中世鹿児島の港と戦国城下町の形成 [in Japanese] The Location of Medieval Ports in Kagoshima Castle Town [in Japanese]
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Studies of medieval castle towns have been conducted in various disciplines. These viewed castle towns as being constituted of many elements such as castles, shrines, and temples, and noted that the spatial structure of castle towns differed depending on the region in which they were located. Historical geographers have pointed out that the diversity was influenced by the existing spatial structures, for example landforms, highways and the distribution of elements of the infrastructure. Along those lines, scholars have now begun to pay attention to existing ports. There have been several interdisciplinary studies of the relationship between ports and castle towns in the Hokuriku region, which faces the Sea of Japan. However, the results of these studies cannot be generalized because they are peculiar to the Hokuriku region. This paper therefore aims to show the process of the transformation of the relationship between ports and castle towns in Kagoshima, which faces the East China Sea. The Shimazuserved as powerful provincial constables in Kagoshima throughout medieval times, and documents show that medieval ports existed in Kagoshima during the period. Moreover, Kagoshima can provide evidence of a new type of the relationship between foreign-trade ports and castle towns because the Shimazu were involved in the trade with the Ming Dynasty, Ryūkyū and Europe. This paper first estimates the coastline in medieval times and the location of ports. Next, the paper analyzes the distribution of institutions and facilities such as temples, shrines, highways and roads in three periods: the Tōfukuji-castle period (1341-1387), the Shimizu-castle period (1387-1550), and the Uchi-castle period (1550-1601). The section devoted to the Uchi- castle period shows in particular the developmental process of certain residential areas by focusing on the direction and pattern of roads and allotments. The findings of this paper are summarized as follows. It turns out that there were two medieval ports: Tobashira port and another port at the mouth of the Nameri river. The former continued to develop throughout medieval times because many temples and shrines were located near the port in every period. In the Tōfukuji-castle period, the Shimazu were based in the castle by the port, but they seem to have used it only temporarily as a military port. The Shimazu distributed their facilities far from the port during the Shimizu-castle period. However, in the Uchi-castle period, the castle of the Shimazu was moved nearer the coast, and they built residential areas between the castle and the existing port town. It can be said that the Shimazu managed to incorporate the port within their castle town. In the case of the Hokuriku region, warriors built their castles near existing port towns, as was the case in Kagoshima, but medieval port towns in the Hokuriku region were much larger than those in Kagoshima. The foreign-trade port of the Shimazu was situated without regard to the transformation process of the castle town. In the Shimizu-castle period, the Zen temple Fukushōji, which was involved in the foreign trading of the Shimazu, was linked to Tobashira port through the Abeki river, although it was also quite distant from the port. This fact indicates that the Shimazu used Tobashira port through Fukushōji. However, by the end of the 15th century, other Zen temples such as Kejuin-Tōinji and Kōkokuji were located near the port at the mouth of Nameri river. Therefore, the Shimazu seem to have established a new foreign-trade port there. The reason for this relocation is that sedimentation made it difficult to use Tobashira port. In the Uchi-castle period, the Shimazubu ilt Nanrinji, another Zen temple, and probably moved their port again to the mouth of the Kōtsuki river, which was larger than both the Abeki and Nameri rivers. However, the existing ports probably continued to operate even though they were not used for foreign trade because most Zen temples remained in place. In other words, the Shimazuseem to have selected the topographical condition that made it easier for ships to operate in their foreign-trade port, controlling some ports indirectly through the network of Zen temples.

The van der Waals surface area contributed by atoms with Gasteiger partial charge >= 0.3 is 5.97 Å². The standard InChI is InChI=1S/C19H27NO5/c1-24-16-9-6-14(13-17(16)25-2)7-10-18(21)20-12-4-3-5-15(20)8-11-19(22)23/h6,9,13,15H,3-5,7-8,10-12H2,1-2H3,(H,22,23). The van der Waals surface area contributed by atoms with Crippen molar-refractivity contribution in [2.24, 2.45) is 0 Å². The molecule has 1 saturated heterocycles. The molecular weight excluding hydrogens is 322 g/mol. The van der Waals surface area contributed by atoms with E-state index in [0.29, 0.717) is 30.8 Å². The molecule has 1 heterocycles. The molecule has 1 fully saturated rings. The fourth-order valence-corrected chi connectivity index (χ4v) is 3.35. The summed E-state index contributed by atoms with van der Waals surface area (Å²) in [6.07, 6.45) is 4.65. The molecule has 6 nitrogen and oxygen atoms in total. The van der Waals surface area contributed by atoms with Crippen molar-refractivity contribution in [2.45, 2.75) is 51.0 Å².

- 史林 = The Journal of history
史林 = The Journal of history 101(5), 825-845, 2018-09